You can use a similar approach for expenses that you don’t pay for automatically (like a phone bill), but that you know you pay for frequently. For example, if you know that you tend to go to the same home improvement store each month to stock up on supplies for your business, then you can look for purchases made at that particular store each month to make sure that you’re deducting each of the purchases.
This part is a little more tedious. For any gaps that you see in your recordkeeping, you’ll need to go back through your records to look for purchases that you made for your business. Here are some places we recommend you look:
Bank and credit card statements - Go through your bank and credit card history, and look for merchant names where you tend to make work-related purchases. Note that many bank and credit card apps will only list your transaction history for the past 90 days on your home screen, so you’ll likely need to download your past monthly statements in order to view all of your transactions.
Boxes, folders, or piles of receipts - If you have a place where you tend to stash your receipts, now’s the time to go through it to find receipts from work-related purchases. Make sure you keep either a paper or photo copy of those receipts when you’ve finished using them to fill in your expense records - you’ll need those in case of an audit!
Your calendar - No, you won’t find expense documentation here. However, you can use your work calendar to remind yourself when you were working, or when you were traveling for work. This may help jog your memory on what you may have purchased while running a work errand or while traveling for work. Gig work apps like Uber, Lyft, Postmates, etc. can serve the same purpose; you’ll have a record of exactly when you were working, which may help you figure out where in your bank statements you should be looking for business expenses.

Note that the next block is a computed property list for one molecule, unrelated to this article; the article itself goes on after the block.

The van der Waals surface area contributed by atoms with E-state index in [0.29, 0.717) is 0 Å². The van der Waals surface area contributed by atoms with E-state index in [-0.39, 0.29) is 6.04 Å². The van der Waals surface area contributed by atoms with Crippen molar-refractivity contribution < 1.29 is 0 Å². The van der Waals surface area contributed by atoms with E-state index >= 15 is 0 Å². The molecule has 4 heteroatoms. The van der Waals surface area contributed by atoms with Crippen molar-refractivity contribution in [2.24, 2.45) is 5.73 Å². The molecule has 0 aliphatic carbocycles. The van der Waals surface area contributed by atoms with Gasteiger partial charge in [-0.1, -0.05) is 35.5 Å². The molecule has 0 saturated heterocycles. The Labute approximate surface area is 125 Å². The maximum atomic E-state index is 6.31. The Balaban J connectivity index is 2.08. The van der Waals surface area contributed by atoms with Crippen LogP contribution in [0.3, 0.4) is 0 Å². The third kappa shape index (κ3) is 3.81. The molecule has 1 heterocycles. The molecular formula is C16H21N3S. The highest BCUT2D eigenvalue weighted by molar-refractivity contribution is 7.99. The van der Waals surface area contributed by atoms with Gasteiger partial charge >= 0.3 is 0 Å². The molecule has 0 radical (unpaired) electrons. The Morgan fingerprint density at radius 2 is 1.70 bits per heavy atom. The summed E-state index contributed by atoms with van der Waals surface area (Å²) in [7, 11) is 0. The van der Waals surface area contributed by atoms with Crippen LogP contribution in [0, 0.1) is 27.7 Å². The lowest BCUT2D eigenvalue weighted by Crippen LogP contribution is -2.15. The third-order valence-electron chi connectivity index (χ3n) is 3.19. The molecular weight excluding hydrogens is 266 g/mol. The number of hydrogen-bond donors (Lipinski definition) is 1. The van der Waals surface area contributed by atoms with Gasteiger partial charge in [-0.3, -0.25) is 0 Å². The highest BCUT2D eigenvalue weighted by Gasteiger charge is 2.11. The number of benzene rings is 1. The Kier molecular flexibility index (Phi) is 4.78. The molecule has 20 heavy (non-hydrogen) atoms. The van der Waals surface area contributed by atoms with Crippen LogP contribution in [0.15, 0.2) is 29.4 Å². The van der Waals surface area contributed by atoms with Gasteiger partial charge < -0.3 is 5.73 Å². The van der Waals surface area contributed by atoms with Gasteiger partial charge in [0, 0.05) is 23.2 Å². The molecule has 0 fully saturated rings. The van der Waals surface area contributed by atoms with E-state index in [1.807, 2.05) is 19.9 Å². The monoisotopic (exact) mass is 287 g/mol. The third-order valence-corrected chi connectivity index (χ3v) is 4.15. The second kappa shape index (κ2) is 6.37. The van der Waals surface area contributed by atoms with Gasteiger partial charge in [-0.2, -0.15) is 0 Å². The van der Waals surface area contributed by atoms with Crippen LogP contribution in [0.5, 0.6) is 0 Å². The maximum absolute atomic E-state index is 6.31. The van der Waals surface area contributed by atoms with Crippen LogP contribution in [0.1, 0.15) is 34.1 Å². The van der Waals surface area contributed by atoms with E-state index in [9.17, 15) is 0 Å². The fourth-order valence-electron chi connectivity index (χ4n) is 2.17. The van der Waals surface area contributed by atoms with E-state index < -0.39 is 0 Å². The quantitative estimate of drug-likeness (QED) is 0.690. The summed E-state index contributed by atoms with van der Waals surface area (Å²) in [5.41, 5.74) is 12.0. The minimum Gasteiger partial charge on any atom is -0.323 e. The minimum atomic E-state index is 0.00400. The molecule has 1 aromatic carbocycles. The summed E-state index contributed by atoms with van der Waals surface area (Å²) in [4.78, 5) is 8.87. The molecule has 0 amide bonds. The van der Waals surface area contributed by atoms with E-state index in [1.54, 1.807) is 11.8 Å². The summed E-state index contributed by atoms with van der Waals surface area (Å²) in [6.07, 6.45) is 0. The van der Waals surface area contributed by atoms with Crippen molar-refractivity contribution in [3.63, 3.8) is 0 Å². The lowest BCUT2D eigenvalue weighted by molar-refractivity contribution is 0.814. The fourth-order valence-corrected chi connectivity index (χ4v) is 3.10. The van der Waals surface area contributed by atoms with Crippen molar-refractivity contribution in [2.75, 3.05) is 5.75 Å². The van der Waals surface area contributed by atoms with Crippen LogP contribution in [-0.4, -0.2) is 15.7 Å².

Once you’ve gotten through the process of filling in your 2021 records, you may want to re-evaluate your bookkeeping system going forward. It’s best to choose a bookkeeping system that you feel confident you can maintain throughout the entire year.
Look for solutions that can automatically track as much information as possible. Lots of digitized bookkeeping apps or software can be linked to your bank or cards, so that the amount, merchant name, and date of a transaction is automatically tracked in one place. The best systems will also prompt you to complete your records as you go by asking you to add receipts, details on the business purpose of the expense, and an expense category.
If you use Found as your business bank account, most of your expense information will be automatically tracked for you any time you swipe your Found card. You’ll just need to check that we’ve categorized the expense correctly, and add a receipt photo where applicable. You can sign up for free here!
Questions? We’re here.
Email our support team at [email protected]
Found is a financial technology company, not a bank. Banking services are provided by Piermont Bank, Member FDIC.
The Found Mastercard debit card is issued by Piermont Bank pursuant to a license from Mastercard Inc.
The information on this website is not intended to provide, and should not be relied on, for tax advice.